Posted by Michelle Moquin on March 6th, 2014
Over a week ago I spoke about the safety, or lack thereof in prisons, for women. Now, I discovered this recent write on the growth of private prisons. States are guaranteeing private prison building corporations that if they build a prison in their states, they will arrest and convict enough people to meet a minimum requirement.
Ok…this is really sick. And what does it say that the emphasis of that state’s justice will be to put you in jail whether guilty or not, rather than convict you for a crime you did convict?
It’s been a long time since I blogged anything about Corrections Corporation of America (CCA). Here’s the write From Think Progress:
Promising to keep private prison cells full will be illegal in Nebraska if a proposal from state Sen. Amanda McGill (D) becomes law.
McGill, who is running for higher state office this year, has introduced legislation banning the government from guaranteeing payment to private contractors regardless of the level of service the contractor provide. While that may sound so obvious as to be unnecessary, states often make those kinds of promises to corporations when they privatize public services.
The most notorious examples are private prison contracts that guarantee companies like the Corrections Corporation of America (CCA) a certain minimum occupancy level at prisons, and promise to pay CCA the difference should prison populations sag below that level. Such “lock-up quotas” appear in two-thirds of all prison privatization contracts, according to a report last fall by the anti-privatization group In The Public Interest (ITPI).
McGill’s legislation would ban those kinds of payment guarantees across all state contracts, but is specifically targeted at prison contracts. The bill also would amend the state’s corrections contracting law in a variety of ways to both protect taxpayers and regulate prison companies more tightly.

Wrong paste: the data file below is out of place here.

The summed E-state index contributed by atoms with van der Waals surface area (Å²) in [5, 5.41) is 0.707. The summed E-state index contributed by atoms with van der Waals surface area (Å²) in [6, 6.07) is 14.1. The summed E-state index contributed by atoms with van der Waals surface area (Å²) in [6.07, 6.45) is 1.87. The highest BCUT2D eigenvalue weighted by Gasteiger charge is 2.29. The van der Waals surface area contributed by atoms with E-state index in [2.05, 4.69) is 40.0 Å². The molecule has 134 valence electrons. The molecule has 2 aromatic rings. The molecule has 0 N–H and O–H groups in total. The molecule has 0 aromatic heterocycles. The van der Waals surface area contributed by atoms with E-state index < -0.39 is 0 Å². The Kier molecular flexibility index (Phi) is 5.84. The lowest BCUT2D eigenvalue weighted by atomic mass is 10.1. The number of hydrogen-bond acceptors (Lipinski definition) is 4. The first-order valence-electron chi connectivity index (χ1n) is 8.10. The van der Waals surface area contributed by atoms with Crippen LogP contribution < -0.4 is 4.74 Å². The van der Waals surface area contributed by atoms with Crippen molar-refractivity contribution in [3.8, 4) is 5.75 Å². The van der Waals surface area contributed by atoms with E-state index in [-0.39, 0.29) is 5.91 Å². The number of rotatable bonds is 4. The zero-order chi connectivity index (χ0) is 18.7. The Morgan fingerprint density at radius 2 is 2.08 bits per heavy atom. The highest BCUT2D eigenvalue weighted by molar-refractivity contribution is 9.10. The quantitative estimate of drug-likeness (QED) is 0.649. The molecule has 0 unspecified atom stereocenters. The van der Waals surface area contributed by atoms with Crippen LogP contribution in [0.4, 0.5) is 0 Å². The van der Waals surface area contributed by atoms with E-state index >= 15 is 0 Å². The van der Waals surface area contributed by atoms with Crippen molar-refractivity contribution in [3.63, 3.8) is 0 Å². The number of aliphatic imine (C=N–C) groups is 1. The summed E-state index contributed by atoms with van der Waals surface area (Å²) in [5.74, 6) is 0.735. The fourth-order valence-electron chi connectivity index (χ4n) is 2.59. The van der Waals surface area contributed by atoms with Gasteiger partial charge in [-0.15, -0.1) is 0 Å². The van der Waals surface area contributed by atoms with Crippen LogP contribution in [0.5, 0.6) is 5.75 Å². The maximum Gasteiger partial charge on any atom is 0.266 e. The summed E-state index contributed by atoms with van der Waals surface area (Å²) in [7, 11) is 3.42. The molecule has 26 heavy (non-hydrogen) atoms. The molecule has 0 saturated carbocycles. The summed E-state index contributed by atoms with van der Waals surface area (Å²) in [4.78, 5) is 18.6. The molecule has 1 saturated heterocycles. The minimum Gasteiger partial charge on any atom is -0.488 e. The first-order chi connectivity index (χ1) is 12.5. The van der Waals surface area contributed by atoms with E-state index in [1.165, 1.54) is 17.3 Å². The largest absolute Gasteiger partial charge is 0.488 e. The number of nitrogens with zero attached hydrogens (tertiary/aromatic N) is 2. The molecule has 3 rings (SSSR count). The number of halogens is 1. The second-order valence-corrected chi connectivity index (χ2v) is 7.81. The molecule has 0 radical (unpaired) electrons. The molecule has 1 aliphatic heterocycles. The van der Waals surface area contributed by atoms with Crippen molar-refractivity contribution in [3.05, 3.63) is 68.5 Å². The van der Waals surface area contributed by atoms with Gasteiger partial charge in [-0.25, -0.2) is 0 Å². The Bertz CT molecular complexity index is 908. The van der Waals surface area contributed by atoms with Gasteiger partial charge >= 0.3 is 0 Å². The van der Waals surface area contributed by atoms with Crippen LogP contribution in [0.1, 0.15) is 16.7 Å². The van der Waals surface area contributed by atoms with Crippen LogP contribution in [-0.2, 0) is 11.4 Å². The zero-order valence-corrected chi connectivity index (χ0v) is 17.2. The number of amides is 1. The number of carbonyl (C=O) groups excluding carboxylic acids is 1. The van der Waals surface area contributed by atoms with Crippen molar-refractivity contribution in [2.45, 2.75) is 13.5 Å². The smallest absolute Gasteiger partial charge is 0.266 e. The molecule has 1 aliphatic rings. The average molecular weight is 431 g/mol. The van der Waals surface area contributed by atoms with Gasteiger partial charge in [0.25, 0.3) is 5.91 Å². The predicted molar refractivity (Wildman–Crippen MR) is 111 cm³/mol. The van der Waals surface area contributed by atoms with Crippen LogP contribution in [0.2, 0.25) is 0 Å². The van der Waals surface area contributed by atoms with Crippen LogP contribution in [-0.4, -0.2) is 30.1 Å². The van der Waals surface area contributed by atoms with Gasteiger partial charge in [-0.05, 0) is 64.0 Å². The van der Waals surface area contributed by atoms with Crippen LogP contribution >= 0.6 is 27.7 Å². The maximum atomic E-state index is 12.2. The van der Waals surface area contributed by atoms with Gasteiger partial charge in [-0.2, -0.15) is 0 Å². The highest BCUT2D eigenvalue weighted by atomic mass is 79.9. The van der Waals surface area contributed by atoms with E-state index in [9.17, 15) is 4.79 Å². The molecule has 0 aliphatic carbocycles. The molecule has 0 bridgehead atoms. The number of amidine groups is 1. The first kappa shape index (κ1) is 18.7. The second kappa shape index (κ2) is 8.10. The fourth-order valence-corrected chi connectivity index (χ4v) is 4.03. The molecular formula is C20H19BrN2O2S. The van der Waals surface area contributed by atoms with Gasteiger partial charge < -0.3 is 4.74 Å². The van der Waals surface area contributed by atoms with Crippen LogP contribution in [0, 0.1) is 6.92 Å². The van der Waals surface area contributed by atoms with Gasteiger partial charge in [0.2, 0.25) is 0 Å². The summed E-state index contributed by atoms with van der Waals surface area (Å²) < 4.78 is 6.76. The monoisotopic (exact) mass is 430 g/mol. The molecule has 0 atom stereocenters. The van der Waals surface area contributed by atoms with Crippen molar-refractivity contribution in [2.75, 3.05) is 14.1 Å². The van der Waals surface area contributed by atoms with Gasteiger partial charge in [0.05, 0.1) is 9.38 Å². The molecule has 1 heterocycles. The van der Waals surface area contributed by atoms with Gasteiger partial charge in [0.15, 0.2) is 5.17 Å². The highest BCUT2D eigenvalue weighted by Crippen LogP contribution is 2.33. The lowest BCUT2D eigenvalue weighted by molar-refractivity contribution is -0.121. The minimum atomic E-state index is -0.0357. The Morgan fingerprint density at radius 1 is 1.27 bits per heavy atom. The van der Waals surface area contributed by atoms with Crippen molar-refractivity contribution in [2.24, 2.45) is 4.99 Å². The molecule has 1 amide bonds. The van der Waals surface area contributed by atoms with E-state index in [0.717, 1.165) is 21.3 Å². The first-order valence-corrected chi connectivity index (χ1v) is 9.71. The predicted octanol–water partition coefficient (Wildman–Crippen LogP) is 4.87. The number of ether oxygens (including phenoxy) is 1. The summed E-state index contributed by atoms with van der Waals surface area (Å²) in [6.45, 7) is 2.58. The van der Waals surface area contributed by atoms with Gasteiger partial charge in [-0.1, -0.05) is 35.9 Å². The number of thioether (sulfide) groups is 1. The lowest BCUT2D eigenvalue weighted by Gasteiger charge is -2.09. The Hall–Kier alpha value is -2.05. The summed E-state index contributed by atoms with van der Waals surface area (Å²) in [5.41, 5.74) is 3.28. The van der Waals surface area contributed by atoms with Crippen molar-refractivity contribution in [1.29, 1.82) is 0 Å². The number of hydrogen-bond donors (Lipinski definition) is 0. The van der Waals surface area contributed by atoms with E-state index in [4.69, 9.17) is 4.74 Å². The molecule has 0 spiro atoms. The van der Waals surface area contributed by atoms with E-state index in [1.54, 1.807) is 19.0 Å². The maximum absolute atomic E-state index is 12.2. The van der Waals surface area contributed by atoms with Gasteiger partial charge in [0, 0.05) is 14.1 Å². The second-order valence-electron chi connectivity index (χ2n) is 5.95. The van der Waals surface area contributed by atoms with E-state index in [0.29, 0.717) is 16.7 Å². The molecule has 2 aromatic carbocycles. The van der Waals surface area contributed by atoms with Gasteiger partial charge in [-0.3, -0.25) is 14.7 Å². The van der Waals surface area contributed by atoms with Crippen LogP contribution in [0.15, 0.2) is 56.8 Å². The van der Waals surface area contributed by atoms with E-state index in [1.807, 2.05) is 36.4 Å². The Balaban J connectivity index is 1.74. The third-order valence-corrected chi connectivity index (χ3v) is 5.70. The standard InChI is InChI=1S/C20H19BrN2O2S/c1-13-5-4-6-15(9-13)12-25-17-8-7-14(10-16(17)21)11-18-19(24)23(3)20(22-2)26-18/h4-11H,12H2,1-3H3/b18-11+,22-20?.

While attempts to improve prison contracts won’t stop America from being the world’s leading jailer on their own, reforms like the one McGill proposes would help change the incentives that lawmakers and law enforcement officials face. Contracts that force public payments for empty cells give elected officials reason to keep prisons as full as possible, which means criminalizing as many behaviors as possible. The largest driver of America’s incarceration epidemic is the futile, decades-old War on Drugs, but backroom deals with prison companies compound the country’s larger problem.
If laws like McGill’s were to take root across the country, the prison industry would lose one of its biggest arguments in favor of investing in companies like CCA.
Skyrocketing profits aside, the prison industry saw some setbacks last year. In a single month last fall, CCA lost contracts in Idaho, Texas, and Mississippi. The Idaho prison that closed was so violent and brutal that it was nicknamed “Gladiator School,” and CCA juiced its profits there by understaffing the facility, effectively outsourcing prison security to gangs of prisoners.
America spends 2.5 times as much per prisoner as it does per public school student. The country’s incarceration levels help drive economic inequality, and the combination of criminalization and neglect creates a “cradle-to-prison pipeline” for black and latino Americans.